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Re: Mathematica-assisted learning was .. Re: Speak errors

On 4/25/2013 6:46 AM, Murray Eisenberg wrote:
> On Apr 25, 2013, at 2:51 AM, Richard Fateman <fateman at> wrote:
>> I think the comparisons are generally with control groups that were being taught
>> the same material but without "benefit" of computers.  It
>> seems to me that comparing the two groups of students on their ability
>> to write programs would not be pertinent to the question of whether the
>> two groups learned (say) calculus equally well."
> If you think that what I'm suggesting is to "write programs" then you simply don't understand the issues here. It's learning mathematical ideas vs. learning to do (largely mindless) mechanical manipulations of symbols.
I was being somewhat facetious in describing  the other benefits of 
introducing computers as
learning to write programs.  Certainly there is a prospect that students 
would learn, as a consequence
of the computer-related stuff to have a higher appreciation of (say) 
algorithmic / procedural
thought processes, even  "ideas"  (however defined by you)   vs rote 
repetition.  I am not aware
of any peer-reviewed research papers  validating such a hypothesis. 
Occasional anecdotes

You might or might not recall that the standard methods in calculus 
courses (and I suspect in
physics/ etc courses)  consist largely in teaching mindless mechanical 
manipulations. Worse,
they are taught by repeated examples, not as fixed algorithms by which 
any of the problems
can be done by following those algorithms. Then students are graded on 
their ability to
perform the mindless manipulations.

It is my own cynical view that the real value in compulsory calculus is 
that it is mighty tough
to do those manipulations without a firm grasp of the (mindless)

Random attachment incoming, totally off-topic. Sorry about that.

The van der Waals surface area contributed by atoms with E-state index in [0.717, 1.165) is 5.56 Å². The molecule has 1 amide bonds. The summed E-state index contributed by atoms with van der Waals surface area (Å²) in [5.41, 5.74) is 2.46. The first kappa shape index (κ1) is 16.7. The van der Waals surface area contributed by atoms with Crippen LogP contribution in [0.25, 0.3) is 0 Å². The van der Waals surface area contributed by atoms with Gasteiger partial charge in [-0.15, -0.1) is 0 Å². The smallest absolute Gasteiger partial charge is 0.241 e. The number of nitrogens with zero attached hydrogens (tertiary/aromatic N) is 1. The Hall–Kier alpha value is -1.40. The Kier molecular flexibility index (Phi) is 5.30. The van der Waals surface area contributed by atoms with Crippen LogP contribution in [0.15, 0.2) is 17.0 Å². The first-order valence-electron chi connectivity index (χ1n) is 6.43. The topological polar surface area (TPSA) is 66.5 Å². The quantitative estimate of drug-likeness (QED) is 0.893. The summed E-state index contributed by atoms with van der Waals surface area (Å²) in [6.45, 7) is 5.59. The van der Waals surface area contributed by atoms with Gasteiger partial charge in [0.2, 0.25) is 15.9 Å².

manipulations of algebra and
perhaps trigonometry.  Therefore the calculus, which is itself vital to 
10% of the students and
useless to 90%, has the effect of reinforcing knowledge of algebra, 
which is somewhat more
relevant to people. (e.g. financial matters...)

Perhaps somewhere there is a calculus course that does not depend on 
such an approach.
One time I taught part of a calculus course at MIT  (circa 1972) -- an 
added computer "lab"
in which I explained the fundamentals of the Risch integration procedure 
to students in course 18.001,
which was a more "applied" calculus.  The students seemed to like that.
   The main instructional themes and senior faculty lecturers were 
unaffected by it. In that
year, or so far as I know, in any future year.

I note that the MIT regular calculus, 18.01
apparently uses a computer algebra system, but not Mathematica.
I do not see how it is used or how it could be used on the exams.

In the previous century (1987 ish)  there were reform efforts regarding
"Calculus for the New Century"
which is presumably THIS century.  Big news.  Graphing calculators..

It occurs to me that we have had a similar conversation previously.
Indeed ...  21 Jan 2010..


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